“Ruling parties must have a strong enough mandate both at home and at a European level in order to protect their borders,” said Gergely Gulyás, Minister of the Prime Minister’s Office in an interview with Hungarian daily Magyar Hírlap. Gulyás discussed the upcoming European Parliament election, the balance of forces in the EP and the future of Fidesz’s membership in the European People’s Party (EPP).
In the interview, Gulyás explains that democratic political communication aims to be comprehensible and simple. However, there is a deeper meaning behind this statement, particularly where migration is concerned. The rejection of migration is both a political call and a social policy program dealing with the concept of sovereignty, the demographic program, the protection of national culture and equality between men and women.
Gulyás spoke about the upcoming EP elections as well, saying that Fidesz is preparing a “calm and vigorous” campaign. While this is important, the government must also carry out day-to-day tasks and make pressing decisions, including the elaboration of the family protection plan recently announced by the Prime Minister.
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Gulyás expects the EP to become more diverse and believes the European election will result in a “shift in emphasis” in favor of the political factions which “support European unity but oppose immigration and reducing the powers of member states.” He foresees it being more difficult to govern Europe after the EP elections because “there is no realistic chance that the European People’s Party (EPP) and the Socialists will be the majority in the next five-year cycle.”
However, he said that Fidesz must remain in the EPP despite all the controversy because the EPP is the strongest party in the European Parliament and Fidesz is its most powerful member. Therefore, it’s of mutual interest that the EPP not move in a liberal direction. He thinks that the German CDU—which regularly criticizes Fidesz—also has an interest in the party’s membership as it’s the strongest representative of Christian-Democratic ideals.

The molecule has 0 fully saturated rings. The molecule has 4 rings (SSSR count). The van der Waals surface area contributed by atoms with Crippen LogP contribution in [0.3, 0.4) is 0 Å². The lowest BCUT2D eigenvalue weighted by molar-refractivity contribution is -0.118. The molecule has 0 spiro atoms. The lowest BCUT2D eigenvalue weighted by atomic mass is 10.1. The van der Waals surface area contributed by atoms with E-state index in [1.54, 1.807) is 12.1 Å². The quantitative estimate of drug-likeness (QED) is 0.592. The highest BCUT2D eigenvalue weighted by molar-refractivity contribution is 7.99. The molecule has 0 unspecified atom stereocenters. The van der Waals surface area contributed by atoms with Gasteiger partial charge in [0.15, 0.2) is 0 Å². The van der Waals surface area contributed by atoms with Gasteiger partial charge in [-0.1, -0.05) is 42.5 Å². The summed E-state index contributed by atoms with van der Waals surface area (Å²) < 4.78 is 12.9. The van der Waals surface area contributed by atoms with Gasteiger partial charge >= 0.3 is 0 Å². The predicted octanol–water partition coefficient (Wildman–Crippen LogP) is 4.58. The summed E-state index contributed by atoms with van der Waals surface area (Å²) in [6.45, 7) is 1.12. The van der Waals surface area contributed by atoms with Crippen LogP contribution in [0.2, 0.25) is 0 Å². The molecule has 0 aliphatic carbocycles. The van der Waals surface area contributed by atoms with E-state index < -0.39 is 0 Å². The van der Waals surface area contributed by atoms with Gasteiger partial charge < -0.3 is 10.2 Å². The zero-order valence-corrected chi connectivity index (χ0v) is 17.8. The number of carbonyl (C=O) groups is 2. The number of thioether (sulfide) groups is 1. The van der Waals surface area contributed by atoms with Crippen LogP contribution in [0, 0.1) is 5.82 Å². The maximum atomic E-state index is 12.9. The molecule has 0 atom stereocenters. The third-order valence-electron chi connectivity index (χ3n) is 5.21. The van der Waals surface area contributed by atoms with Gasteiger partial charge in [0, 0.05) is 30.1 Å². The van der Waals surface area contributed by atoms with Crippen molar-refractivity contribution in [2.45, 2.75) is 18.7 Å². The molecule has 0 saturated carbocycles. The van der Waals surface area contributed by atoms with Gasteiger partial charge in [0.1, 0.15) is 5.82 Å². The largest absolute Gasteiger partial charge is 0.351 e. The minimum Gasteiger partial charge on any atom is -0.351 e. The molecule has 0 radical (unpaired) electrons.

Gulyás added that the past several years have shown that Fidesz and the Christian Democrats are the most effective in representing Hungary in the European Union and argued that the opposition parties “have sworn to support immigration, but would surrender to the EU’s [migrant] quotas.”
In regards to Fidesz’s place in the EPP, Gulyás noted his party’s “readiness for compromise.” The party supported EPP group leader Manfred Weber’s candidacy for European Commission president despite his criticism of Hungary. Gulyás explained that “the member states have such different opinions about the European Union that it’s difficult to find a better solution. So, we have to strive to make a decision that is best for the country in the given situation.” He added that although they believe Weber is best suited to the job, it doesn’t mean they agree with him on all matters. He also expressed uncertainty regarding Weber’s ability to secure a parliamentary majority. “We’d consider it unfortunate if the EPP’s lead candidate would commit to a pro-immigration, green, left-liberal direction in advance,” Gulyás said.
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In reference to the EP debate on the relocation of Central European University (CEU), the establishment of administrative courts and the amendment of the Labor Code, Gulyás said the government rightly chose not to participate in the plenary session. He claimed that only Judith Sargentini and Frans Timmermans, vice-president of the European Commission, wanted the debate. Therefore, Gulyás said
it wouldn’t have made sense for the party to treat the frivolous, weightless and primitive debate as a serious matter by attending.
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